History of antisemitism in the United States

There have been different opinions among historians with regard to the extent of antisemitism in America's past and how American antisemitism contrasted with its European counterpart. Earlier students of American Jewish life minimized the presence of antisemitism in the United States, which they considered a late and alien phenomenon that arose on the American scene in the late 19th century. More recently however, scholars have asserted that no period in American Jewish history was free from antisemitism. The debate about the significance of antisemitism during different periods of American history has continued to the present day.[1]

A cartoon from Judge magazine showing the advancement of poor Jewish immigrants, 1892.

The first governmental incident of anti-Jewish sentiment was recorded during the American Civil War, when General Ulysses S. Grant issued a General Order (quickly rescinded by President Abraham Lincoln) of expulsion against Jews from the portions of Tennessee, Kentucky and Mississippi that were under his control.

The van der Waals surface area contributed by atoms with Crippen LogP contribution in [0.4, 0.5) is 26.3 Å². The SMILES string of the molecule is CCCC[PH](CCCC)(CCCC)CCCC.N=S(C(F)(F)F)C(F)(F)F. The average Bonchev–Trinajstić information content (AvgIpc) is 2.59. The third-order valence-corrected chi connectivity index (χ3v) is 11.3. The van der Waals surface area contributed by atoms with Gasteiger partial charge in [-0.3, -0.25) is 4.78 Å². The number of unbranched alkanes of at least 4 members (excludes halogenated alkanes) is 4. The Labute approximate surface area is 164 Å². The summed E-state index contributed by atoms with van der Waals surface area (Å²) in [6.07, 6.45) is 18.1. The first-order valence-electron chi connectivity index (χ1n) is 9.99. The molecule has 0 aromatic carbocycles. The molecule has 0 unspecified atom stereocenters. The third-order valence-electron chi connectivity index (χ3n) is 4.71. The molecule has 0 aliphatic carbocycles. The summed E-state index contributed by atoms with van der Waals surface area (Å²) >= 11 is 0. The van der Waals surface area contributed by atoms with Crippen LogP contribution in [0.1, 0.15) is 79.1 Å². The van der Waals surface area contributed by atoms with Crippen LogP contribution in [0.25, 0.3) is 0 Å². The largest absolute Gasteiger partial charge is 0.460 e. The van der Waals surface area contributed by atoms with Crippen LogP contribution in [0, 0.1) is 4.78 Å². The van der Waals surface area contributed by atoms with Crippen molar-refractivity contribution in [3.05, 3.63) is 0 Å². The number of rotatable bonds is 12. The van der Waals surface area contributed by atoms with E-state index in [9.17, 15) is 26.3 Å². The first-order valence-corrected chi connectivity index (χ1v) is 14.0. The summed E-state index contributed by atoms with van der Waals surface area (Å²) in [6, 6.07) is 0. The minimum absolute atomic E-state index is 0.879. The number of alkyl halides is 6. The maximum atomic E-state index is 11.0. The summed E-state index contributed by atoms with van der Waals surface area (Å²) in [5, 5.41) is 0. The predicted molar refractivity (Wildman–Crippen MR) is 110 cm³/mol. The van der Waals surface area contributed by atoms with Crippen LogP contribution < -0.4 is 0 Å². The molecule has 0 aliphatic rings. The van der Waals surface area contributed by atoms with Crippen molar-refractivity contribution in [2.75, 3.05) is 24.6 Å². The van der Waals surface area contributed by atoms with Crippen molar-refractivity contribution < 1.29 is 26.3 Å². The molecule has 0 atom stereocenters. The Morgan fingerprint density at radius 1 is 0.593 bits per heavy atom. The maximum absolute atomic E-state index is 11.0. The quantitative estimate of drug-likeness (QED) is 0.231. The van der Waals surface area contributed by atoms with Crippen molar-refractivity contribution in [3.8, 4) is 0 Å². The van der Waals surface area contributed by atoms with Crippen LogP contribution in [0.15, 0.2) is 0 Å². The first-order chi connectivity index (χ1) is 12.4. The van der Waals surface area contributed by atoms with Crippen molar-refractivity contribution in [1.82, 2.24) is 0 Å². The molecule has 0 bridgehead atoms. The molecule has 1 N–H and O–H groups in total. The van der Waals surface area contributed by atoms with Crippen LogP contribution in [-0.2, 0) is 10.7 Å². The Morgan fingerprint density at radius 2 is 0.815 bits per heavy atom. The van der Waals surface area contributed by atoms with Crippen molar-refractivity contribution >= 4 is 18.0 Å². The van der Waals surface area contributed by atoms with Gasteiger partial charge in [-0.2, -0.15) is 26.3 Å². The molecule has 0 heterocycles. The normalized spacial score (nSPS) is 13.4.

During the first half of the 20th century, Jews were discriminated against and barred from working in some fields of employment, barred from renting and/or owning certain properties, not accepted as members by social clubs, barred from resort areas and barred from enrolling in colleges by quotas. Antisemitism reached its peak during the interwar period with the rise of the Ku Klux Klan in the 1920s, antisemitic publications in The Dearborn Independent, and incendiary radio speeches by Father Coughlin in the late 1930s.

Following World War II and the Holocaust, anti-Jewish sentiment significantly declined in the United States. However, there has been an upsurge in the number of antisemitic hate crimes in recent years.

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